Cornish National Identity: 2021 Census

Part of Women and Equalities Committee – in the House of Commons at 9:49 pm on 11th June 2018.

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Photo of Chloe Smith Chloe Smith The Parliamentary Secretary, Cabinet Office, Assistant Whip 9:49 pm, 11th June 2018

I thank the hon. Gentleman for putting that on the record. I know from my meetings with him how proudly he, too, speaks up for his own culture and what it means for his community, and I respect that.

Let me turn to what we need to be able to do with census data. The crucial point is that we need to be able to understand the Cornish population, their circumstances and any issues specific to them. My hon. Friend the Member for St Austell and Newquay has argued that the Cornish are uniquely disadvantaged because, as he puts it, they are the only ethnic minority in the UK protected under the framework convention who do not have a tick box in the census. Let me try to set out why this is not a case of disadvantage, and how we may be able to achieve the same goals through a choice of means.

We want to ensure that all minorities are effectively represented in the 2021 census. For that reason—this is a very important point—the 2021 census will for the first time be a predominantly online census. It will be the first time that that has occurred, and it will provide the opportunity for all respondents to express their right to self-identify either through a tick box or a write-in option. I hear my hon. Friend’s arguments about how a write-in option is not suitable, but let me try to put some of the points that the ONS feels are important and explain why we think the census will provide the data for which we are all looking as a common goal.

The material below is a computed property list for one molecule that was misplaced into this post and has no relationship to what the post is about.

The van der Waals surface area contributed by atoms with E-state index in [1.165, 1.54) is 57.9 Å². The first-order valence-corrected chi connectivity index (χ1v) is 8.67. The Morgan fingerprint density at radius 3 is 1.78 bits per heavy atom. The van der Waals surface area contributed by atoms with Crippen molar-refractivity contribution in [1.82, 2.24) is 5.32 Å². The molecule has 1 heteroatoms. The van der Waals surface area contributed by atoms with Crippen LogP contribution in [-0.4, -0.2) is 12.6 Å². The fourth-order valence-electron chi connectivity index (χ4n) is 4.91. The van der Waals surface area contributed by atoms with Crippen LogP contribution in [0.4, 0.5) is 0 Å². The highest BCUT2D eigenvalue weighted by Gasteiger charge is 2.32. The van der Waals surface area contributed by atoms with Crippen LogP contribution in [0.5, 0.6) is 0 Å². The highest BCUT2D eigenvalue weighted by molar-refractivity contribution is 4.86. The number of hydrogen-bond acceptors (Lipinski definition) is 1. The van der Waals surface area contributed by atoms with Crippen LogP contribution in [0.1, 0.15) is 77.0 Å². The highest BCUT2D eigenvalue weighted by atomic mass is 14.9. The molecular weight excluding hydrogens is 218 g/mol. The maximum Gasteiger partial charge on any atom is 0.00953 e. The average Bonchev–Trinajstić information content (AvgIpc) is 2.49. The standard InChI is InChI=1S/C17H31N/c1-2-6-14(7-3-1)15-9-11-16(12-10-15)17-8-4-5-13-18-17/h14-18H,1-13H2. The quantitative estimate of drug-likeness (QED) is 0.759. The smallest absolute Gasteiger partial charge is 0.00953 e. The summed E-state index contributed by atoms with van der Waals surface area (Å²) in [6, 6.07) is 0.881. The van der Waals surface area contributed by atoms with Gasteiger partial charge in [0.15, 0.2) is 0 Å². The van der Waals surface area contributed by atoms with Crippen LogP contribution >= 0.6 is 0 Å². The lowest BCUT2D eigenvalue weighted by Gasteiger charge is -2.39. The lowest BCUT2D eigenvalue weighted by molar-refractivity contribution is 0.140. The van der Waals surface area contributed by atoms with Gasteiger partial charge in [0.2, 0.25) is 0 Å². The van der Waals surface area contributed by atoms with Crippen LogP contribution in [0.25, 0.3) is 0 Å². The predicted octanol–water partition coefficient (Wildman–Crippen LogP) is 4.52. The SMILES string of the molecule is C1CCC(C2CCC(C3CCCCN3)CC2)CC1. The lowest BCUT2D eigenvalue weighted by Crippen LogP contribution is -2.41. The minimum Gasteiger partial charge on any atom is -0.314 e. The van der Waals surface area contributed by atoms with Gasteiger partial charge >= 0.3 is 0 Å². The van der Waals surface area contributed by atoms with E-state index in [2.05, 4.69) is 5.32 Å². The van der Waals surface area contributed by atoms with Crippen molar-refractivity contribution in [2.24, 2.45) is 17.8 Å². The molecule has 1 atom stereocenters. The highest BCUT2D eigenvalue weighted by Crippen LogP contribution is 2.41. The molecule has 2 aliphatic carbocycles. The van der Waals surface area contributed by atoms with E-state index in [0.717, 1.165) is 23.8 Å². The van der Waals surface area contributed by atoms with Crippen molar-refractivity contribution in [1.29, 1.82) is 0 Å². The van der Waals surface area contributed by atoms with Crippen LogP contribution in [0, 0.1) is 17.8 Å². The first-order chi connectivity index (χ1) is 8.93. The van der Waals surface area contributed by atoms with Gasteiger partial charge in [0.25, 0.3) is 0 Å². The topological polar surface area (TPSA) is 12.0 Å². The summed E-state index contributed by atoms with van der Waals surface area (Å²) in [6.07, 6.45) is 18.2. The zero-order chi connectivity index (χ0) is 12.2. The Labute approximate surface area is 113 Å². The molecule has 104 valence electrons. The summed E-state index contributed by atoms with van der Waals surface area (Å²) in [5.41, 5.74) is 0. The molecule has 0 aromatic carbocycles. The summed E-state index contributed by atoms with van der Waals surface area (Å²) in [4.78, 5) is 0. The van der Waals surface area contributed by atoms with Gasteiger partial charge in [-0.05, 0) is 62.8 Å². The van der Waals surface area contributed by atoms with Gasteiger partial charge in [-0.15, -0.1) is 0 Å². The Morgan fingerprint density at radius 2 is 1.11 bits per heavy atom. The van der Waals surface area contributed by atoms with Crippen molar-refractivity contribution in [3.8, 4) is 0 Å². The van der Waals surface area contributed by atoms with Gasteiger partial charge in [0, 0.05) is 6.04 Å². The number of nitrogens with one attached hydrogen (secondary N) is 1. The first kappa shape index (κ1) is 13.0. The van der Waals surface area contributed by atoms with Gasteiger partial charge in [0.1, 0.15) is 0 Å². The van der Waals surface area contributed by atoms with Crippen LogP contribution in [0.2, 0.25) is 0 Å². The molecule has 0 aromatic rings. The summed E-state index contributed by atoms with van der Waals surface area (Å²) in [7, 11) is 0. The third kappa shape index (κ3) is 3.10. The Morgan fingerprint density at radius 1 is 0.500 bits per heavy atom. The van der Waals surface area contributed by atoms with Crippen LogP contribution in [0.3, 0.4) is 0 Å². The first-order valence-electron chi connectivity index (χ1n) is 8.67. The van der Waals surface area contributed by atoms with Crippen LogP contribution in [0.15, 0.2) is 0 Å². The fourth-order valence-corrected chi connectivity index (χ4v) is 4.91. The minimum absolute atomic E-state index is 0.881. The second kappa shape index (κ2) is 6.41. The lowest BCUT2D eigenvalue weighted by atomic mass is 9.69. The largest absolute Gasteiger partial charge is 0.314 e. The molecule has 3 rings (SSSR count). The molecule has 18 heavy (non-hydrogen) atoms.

Historically, there has always been pressure to include more questions and response options in the census than can be accommodated without putting an unacceptable burden on members of the public in completing the form. This census is no exception, but because it will be primarily online, it will be quicker and easier for all respondents to identify themselves using free text. That will help us to produce richer and higher-quality analysis about communities without the need to include more and more tick boxes.

I understand the argument that a tick box has been seen as essential in getting to questions of cultural identity, such as ethnicity, national identity and language. However, the innovation of an online questionnaire means that we can add a drop-down box with a “search as you type” option. For example, if one of my hon. Friend’s constituents began to type the letter C, it would immediately offer “Cornish” as an option to choice. Along with local campaigns and community engagement, that will aid our ability to raise awareness of the option. With such techniques, it will be possible for respondents to identify themselves more quickly and easily, and they will have every encouragement and opportunity to do so. The ONS will offer comprehensive guidance to support self-identification, whether through a tick box or a “search as you type” function. Those are two ways to meet the same goal. I just wanted to set out for my hon. Friends the alternatives that are under consideration.

Motion lapsed (Standing Order No. 9(3)).

Motion made, and Question proposed, That this House do now adjourn.—(Paul Maynard.)